For the leaf skirt, I used a few different types of fabric in varying shades of green. Huge tip: stick to felt (or fleece, if you really want those colors) leaves. I got some stretchy cotton (jersey cotton?), and it was a pain to work with and to get to lay flat.

The main idea here was I made a few different paper stencils in varying sizes, then cut a LOT of leaves out of each fabric using the stencils. Again, didn’t have to be perfect here, and the oval-shaped leaves are obviously your friend, haha. But you need at least one huge one with cuts like the one below!

The picture above reminds me of the last part of the costume – a shark tooth necklace! I felt like this was a huge part of the costume, but in hindsight I should have cheated and got a fake Maui necklace (like I did for the light-up hook). I think the issue was using jute rope, which was too itchy for my little guy to wear. So another option if you want to DIY your own would be to try a softer cording material.

If you do want to try this, you can find shark teeth (similar – actually better than what I got) on Amazon (I could’ve made some out of cardboard, but I thought my son would be geeked about a real shark tooth necklace, haha). Then use thin, metal wire to wrap around each tooth, while also twisting a loop shape for the necklace to thread that you secure the wire around. Lastly, wrap your necklace material (this would be less itchy than mine!) around the metal to cover it up. Before attempting I recommend watching some YouTube video tutorials – this tutorial shows what I did, except I skipped the jump rings because I was trying to hide the metal:

Then you just thread each tooth onto the necklace cording and tie the necklace at the desired length. I promise it sounds more complicated than it is. ๐Ÿ˜Š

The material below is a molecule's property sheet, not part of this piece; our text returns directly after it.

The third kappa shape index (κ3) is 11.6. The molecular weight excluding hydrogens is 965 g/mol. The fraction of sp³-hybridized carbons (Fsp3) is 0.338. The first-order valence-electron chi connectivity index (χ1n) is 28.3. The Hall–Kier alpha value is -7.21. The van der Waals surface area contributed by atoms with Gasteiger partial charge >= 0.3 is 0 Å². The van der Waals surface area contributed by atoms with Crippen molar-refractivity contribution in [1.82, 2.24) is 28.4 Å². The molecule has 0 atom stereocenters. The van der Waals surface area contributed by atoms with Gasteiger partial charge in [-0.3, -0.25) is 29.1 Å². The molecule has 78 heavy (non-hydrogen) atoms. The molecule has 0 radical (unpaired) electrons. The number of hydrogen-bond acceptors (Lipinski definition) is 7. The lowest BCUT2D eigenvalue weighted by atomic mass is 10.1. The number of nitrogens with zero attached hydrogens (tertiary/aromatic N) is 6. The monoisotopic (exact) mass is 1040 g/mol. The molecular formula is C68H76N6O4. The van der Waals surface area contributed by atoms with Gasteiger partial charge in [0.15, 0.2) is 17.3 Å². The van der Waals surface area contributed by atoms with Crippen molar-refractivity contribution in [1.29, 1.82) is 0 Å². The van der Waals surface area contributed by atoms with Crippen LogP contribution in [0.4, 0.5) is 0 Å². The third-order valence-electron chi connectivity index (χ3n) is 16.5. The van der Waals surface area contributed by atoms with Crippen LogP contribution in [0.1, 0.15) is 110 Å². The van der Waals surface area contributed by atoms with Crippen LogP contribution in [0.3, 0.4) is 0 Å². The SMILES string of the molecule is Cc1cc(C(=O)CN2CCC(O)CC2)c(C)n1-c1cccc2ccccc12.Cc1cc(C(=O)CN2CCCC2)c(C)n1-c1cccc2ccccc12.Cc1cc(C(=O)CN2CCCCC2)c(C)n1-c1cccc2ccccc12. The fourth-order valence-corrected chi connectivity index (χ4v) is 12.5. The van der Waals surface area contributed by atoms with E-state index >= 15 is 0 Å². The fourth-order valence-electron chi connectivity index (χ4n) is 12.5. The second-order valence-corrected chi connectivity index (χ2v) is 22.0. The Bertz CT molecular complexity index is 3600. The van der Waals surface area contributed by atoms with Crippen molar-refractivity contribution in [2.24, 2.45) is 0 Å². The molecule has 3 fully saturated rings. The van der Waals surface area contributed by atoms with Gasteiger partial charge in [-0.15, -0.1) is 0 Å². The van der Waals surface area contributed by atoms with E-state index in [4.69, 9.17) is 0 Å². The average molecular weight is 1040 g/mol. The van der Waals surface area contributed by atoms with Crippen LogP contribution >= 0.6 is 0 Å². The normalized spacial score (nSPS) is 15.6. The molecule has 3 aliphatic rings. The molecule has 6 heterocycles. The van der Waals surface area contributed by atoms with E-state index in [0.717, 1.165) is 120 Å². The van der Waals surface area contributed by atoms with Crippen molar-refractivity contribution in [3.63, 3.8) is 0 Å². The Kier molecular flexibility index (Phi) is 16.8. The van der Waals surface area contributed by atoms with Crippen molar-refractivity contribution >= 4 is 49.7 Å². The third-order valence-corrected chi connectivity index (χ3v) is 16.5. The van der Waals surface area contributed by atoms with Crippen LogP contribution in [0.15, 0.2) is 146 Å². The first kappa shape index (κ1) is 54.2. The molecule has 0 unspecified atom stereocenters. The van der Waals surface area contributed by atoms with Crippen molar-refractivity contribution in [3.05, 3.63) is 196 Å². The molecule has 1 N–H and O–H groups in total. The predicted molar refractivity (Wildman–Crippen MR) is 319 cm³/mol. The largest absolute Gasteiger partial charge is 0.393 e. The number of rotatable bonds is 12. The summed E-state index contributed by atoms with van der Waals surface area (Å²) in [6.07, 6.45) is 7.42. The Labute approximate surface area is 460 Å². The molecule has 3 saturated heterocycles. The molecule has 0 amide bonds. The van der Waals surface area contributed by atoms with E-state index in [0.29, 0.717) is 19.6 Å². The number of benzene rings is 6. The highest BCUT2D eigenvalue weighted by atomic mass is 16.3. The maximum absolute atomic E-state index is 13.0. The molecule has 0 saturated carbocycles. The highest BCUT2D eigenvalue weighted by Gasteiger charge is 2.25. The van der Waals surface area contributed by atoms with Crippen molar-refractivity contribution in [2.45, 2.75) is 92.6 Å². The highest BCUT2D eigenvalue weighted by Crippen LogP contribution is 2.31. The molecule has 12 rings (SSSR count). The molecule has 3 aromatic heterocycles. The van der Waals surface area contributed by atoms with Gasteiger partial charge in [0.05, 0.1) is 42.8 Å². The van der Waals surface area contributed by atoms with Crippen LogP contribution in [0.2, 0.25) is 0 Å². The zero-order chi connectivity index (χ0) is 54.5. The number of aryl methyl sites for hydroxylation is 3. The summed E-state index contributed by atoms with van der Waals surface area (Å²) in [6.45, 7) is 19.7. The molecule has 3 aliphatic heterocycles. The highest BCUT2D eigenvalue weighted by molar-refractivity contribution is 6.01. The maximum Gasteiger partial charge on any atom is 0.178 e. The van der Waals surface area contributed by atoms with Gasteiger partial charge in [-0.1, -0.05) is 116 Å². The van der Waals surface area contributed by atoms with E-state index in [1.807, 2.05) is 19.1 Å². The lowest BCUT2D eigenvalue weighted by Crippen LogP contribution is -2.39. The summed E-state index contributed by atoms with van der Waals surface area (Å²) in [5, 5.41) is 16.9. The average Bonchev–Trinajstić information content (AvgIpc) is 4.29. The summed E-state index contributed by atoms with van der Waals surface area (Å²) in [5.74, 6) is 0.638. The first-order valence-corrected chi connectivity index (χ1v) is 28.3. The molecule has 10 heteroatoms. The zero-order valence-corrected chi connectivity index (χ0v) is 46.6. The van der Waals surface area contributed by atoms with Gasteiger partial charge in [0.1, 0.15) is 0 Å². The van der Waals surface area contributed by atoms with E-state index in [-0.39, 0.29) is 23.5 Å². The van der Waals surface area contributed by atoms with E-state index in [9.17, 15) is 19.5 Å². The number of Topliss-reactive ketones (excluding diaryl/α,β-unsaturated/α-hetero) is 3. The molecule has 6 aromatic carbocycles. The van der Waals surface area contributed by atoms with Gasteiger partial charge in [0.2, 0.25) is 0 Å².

To attach the leaves to the pants, I laid them in the pattern I wanted them, pinned them, and sewed them directly onto the pants. But first I loosely threaded some jute rope through the leaves all the way around the waste (emphasis on “loosely” since the pants have an elastic waistband and can stretch a lot). The idea was to give the illusion that the rope was holding up the leaves, so I used minimal stitches where visible on the outer layer of leaves.

Here’s the finished costume laid out:

And this IS a Maui costume, so while making or buying a hook is obvious, I recommend you also get a muscle shirt to go underneath! It was definitely the icing on the cake. โ˜บ๏ธ Here are pictures of the costume in action!

Oh, and did you notice the shark shoes (similar)?! Thanks, Target (also where I got his Maui hook, btw)! ๐Ÿ˜ He also wore the costume when meeting Moana herself during Mickey’s Very Merry Christmas party at Magic Kingdom last December! Plus, he wore it for a while last fall/winter as pj’s and it survived the wash well. Somehow the shirt was lost in early winter, but the hubs just found it last week tucked into his sweaters! Not sure how that happened, but I might see if it still fits him for pj’s, haha!

The kids all still play with the Maui hook, too! Highly recommend it if you have any Maui fans. (“You’re welcommmme…” ๐Ÿ˜‰)

One thought on “DIY Maui Costume

Leave a Reply

Fill in your details below or click an icon to log in:

WordPress.com Logo

You are commenting using your WordPress.com account. Log Out /  Change )

Google photo

You are commenting using your Google account. Log Out /  Change )

Twitter picture

You are commenting using your Twitter account. Log Out /  Change )

Facebook photo

You are commenting using your Facebook account. Log Out /  Change )

Connecting to %s